White Suprematism

Jos De Gruyter & Harald Thys


Drawing, 147 x 147 cm.
Materials: ink, wood, cardboard, plexi

Collection: M HKA, Antwerp (Inv. no. BK009246).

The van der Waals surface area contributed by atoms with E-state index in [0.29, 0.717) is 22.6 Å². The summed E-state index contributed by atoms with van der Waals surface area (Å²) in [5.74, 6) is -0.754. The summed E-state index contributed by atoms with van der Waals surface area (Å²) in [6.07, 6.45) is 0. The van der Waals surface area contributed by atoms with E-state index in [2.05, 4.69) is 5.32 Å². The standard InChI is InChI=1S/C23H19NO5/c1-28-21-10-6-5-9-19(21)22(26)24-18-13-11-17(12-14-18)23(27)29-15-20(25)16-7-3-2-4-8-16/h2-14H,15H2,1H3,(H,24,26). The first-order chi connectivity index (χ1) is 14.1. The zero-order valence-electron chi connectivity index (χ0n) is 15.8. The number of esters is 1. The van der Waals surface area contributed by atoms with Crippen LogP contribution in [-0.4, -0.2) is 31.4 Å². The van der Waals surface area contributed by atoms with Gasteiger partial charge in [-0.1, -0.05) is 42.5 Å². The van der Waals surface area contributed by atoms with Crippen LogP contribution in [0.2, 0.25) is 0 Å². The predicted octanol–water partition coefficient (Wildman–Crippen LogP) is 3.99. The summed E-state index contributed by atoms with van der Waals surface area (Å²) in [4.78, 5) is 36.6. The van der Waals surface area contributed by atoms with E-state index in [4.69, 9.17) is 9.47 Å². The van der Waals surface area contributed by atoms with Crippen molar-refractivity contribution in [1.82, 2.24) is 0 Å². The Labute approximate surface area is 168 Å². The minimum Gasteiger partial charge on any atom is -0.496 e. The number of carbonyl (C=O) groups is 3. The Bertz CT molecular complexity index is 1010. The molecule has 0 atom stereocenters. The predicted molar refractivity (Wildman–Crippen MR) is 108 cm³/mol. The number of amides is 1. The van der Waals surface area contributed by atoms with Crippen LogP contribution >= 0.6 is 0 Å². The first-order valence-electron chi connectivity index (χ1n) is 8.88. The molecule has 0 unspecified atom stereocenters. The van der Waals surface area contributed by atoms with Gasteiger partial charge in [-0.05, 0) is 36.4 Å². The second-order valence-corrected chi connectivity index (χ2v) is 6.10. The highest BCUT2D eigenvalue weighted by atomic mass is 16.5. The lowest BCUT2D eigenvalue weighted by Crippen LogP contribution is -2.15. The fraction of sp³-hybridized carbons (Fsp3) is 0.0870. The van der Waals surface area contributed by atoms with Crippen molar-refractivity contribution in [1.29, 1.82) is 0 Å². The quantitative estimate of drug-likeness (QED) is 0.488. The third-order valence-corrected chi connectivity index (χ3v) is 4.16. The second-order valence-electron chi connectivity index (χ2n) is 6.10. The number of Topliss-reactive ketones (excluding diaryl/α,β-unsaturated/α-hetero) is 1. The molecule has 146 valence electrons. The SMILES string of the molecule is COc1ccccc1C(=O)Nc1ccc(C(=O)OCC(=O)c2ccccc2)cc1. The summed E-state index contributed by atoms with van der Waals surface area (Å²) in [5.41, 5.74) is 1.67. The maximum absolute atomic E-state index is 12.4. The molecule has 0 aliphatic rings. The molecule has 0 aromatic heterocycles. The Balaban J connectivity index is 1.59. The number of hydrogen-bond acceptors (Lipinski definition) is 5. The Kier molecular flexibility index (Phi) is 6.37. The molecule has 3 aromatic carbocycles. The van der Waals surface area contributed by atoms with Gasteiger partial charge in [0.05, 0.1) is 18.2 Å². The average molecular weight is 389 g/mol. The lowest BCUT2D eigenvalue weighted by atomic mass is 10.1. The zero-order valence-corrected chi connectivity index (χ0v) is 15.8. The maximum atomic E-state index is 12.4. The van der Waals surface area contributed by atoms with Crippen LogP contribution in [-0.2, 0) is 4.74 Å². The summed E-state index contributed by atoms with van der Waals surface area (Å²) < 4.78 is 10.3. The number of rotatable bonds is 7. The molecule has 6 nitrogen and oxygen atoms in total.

Jos de Gruyter & Harald Thys’ series of drawings titled White Suprematism which refer to the pioneering modernist artistic movement founded in Russia by Kazimir Malevic in the early 20th Century, that rejected figurative representation in order to move towards the sensations of pure colour and abstract forms. Malevic stated: “In the year 1913, trying desperately to free art from the dead weight of the real world, I took refuge in the form of the square”. De Gruyter & Thys’ drawings also appropriate the square, and populate it with configurations repeating the basic form of their White Element series of sculptures – flat white sheet-metal sculptures in simple humanoid shape. The repetition, in one sense, forms modernist geometric compositions, but also introduces the human figure, rejected by the original practitioners of Suprematism. The simple flatness and repetition of white figures, indicate a homogeneous group, with no deviation. With the title White Suprematism curiously rhyming with “white supremacism”, it is suggestive of ideologies built on racial superiority. Modernism, despite its supposed universality, has been considered by some thinkers as an expression of white European identity. De Gruyter & Thys’ White Suprematism hold a mirror of stark reflection this expression.

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